SALTO Systems, world leaders in advanced wire free and wireless access control solutions, announces the launch of a new range of products all powered by the latest generation of LEGIC advant contactless smart card technology. Already partnered with LEGIC Identsystems Ltd, the leading manufacturer of contactless smart card technology for personal identification, the strong relationship between the two companies will allow SALTO to further expand its product platform by offering an increased range of online and offline access control products based on the secure LEGIC advant technology and respond to the globally increasing demand for LEGIC based security solutions. LEGIC advant is a range of powerful and flexible reader chips for 13.56 MHz contactless smart card technology, used for access control, time & attendance, cashless payment, public transportation and more. Compatible with ISO 14443 A, ISO 15693 and LEGIC prime, its ultra small size and extremely low power consumption makes it a perfect choice for battery-operated applications such as the SALTO access control solution. “The application of LEGIC advant technology into our range of XS4 electronic escutcheons, wall readers, SALTO GEO cylinder locks and more is extremely important to further strengthen our international business offering” explains Marc Handels, Vice President Global Marketing of SALTO Systems. “It gives us access to one of the most significant identification technologies on the market and means we can fulfill the growing demand from our worldwide customer base for a LEGIC advant based security solution integrated into SALTO’s class leading access control system.”Add to Compare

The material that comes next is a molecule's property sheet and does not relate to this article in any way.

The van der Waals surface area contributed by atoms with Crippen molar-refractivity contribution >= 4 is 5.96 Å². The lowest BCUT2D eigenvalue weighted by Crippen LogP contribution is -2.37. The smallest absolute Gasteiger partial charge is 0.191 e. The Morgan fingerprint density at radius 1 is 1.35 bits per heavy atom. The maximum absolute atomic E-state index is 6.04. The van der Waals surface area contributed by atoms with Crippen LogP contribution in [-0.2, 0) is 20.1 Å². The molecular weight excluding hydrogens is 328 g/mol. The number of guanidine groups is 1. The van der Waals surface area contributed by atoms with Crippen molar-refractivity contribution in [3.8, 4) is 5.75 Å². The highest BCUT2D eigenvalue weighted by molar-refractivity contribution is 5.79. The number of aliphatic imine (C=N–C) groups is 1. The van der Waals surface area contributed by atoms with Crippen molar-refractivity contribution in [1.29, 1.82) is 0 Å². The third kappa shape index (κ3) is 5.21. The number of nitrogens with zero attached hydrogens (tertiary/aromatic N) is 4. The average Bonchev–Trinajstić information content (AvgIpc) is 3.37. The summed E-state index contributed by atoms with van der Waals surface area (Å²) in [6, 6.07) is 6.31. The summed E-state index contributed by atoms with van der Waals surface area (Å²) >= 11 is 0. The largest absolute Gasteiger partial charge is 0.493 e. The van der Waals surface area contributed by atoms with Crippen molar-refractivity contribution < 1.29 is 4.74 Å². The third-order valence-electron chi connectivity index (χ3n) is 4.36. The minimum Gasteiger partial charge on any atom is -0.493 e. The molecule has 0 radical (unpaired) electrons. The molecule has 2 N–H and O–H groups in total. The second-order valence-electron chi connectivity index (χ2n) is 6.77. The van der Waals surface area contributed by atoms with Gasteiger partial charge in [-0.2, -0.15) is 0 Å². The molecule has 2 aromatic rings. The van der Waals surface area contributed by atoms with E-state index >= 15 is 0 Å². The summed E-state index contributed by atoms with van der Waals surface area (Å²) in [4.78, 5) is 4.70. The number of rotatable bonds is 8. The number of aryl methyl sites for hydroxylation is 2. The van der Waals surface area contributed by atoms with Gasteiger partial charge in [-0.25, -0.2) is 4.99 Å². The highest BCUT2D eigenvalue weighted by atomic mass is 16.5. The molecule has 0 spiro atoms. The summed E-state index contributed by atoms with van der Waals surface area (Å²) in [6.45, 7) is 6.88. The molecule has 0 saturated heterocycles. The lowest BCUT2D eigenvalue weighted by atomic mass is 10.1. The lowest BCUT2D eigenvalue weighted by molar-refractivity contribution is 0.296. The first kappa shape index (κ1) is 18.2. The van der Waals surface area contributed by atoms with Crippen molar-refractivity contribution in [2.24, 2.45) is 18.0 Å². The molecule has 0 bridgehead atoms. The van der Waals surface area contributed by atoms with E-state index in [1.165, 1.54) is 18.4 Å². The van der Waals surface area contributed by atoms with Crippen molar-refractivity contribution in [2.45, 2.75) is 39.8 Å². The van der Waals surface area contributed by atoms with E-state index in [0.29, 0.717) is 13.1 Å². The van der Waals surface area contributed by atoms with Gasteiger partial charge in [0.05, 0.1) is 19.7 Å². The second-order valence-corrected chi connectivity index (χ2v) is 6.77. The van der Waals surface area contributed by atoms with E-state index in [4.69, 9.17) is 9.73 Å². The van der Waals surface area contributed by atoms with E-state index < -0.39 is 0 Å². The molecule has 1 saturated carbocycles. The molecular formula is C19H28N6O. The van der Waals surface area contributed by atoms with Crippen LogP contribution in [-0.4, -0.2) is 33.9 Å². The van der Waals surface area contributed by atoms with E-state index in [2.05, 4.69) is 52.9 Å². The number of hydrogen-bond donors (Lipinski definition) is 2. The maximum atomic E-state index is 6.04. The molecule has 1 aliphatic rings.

The versatile XS4 Keypad escutcheon from SALTO Systems is designed to provide increased protection and control for doors where extra security may be required. Available in both wire free and wireless versions, the new product offers users a choice of multiple security authentication methods to control access including proximity card, combined use of a PIN code + proximity card or a separate keypad code. Users can have up to an 8-digit PIN Code. XS4 Keypad can be operated in 3 modes: proximity card only, PIN (Personal Identification Number) code + proximity card or keypad code only. With standard proximity card mode the lock is locked at all times until opened with the users proximity card that has access rights to the room. When using PIN code + card mode each user has their own personal code. Typically this might be used in student dorms, where extra security and dual authentication (presenting both a card and typing in the PIN code) are needed. The XS4 Keypad escutcheon from SALTO Systems is available for use with a wide range of mainstream RFID technologies including: HID iClass, DESfire, DESfire EV1, Mifare, Mifare plus and Mifare Ultralight C.Add to Compare